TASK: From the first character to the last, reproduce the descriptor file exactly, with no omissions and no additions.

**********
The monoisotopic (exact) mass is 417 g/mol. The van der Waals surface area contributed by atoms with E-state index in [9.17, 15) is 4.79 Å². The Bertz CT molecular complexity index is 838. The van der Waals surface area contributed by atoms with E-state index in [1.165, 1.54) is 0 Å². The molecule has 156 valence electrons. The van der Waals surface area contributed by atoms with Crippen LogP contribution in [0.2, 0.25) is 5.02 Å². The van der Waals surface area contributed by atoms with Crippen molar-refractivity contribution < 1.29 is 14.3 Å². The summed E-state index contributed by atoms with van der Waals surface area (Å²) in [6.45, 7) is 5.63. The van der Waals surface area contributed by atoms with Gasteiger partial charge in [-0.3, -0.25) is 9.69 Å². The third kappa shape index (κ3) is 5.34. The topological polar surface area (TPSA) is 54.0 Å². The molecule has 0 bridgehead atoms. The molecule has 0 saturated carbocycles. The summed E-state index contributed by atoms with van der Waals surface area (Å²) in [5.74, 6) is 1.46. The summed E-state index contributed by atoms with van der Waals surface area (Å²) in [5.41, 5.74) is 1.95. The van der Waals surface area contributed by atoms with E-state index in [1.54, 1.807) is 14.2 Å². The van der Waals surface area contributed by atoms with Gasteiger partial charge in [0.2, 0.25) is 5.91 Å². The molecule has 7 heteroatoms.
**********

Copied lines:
The monoisotopic (exact) mass is 417 g/mol. The van der Waals surface area contributed by atoms with E-state index in [9.17, 15) is 4.79 Å². The Bertz CT molecular complexity index is 838. The van der Waals surface area contributed by atoms with E-state index in [1.165, 1.54) is 0 Å². The molecule has 156 valence electrons. The van der Waals surface area contributed by atoms with Crippen LogP contribution in [0.2, 0.25) is 5.02 Å². The van der Waals surface area contributed by atoms with Crippen molar-refractivity contribution < 1.29 is 14.3 Å². The summed E-state index contributed by atoms with van der Waals surface area (Å²) in [6.45, 7) is 5.63. The van der Waals surface area contributed by atoms with Gasteiger partial charge in [-0.3, -0.25) is 9.69 Å². The third kappa shape index (κ3) is 5.34. The topological polar surface area (TPSA) is 54.0 Å². The molecule has 0 bridgehead atoms. The molecule has 0 saturated carbocycles. The summed E-state index contributed by atoms with van der Waals surface area (Å²) in [5.74, 6) is 1.46. The summed E-state index contributed by atoms with van der Waals surface area (Å²) in [5.41, 5.74) is 1.95. The van der Waals surface area contributed by atoms with E-state index in [1.54, 1.807) is 14.2 Å². The van der Waals surface area contributed by atoms with Gasteiger partial charge in [0.2, 0.25) is 5.91 Å². The molecule has 7 heteroatoms.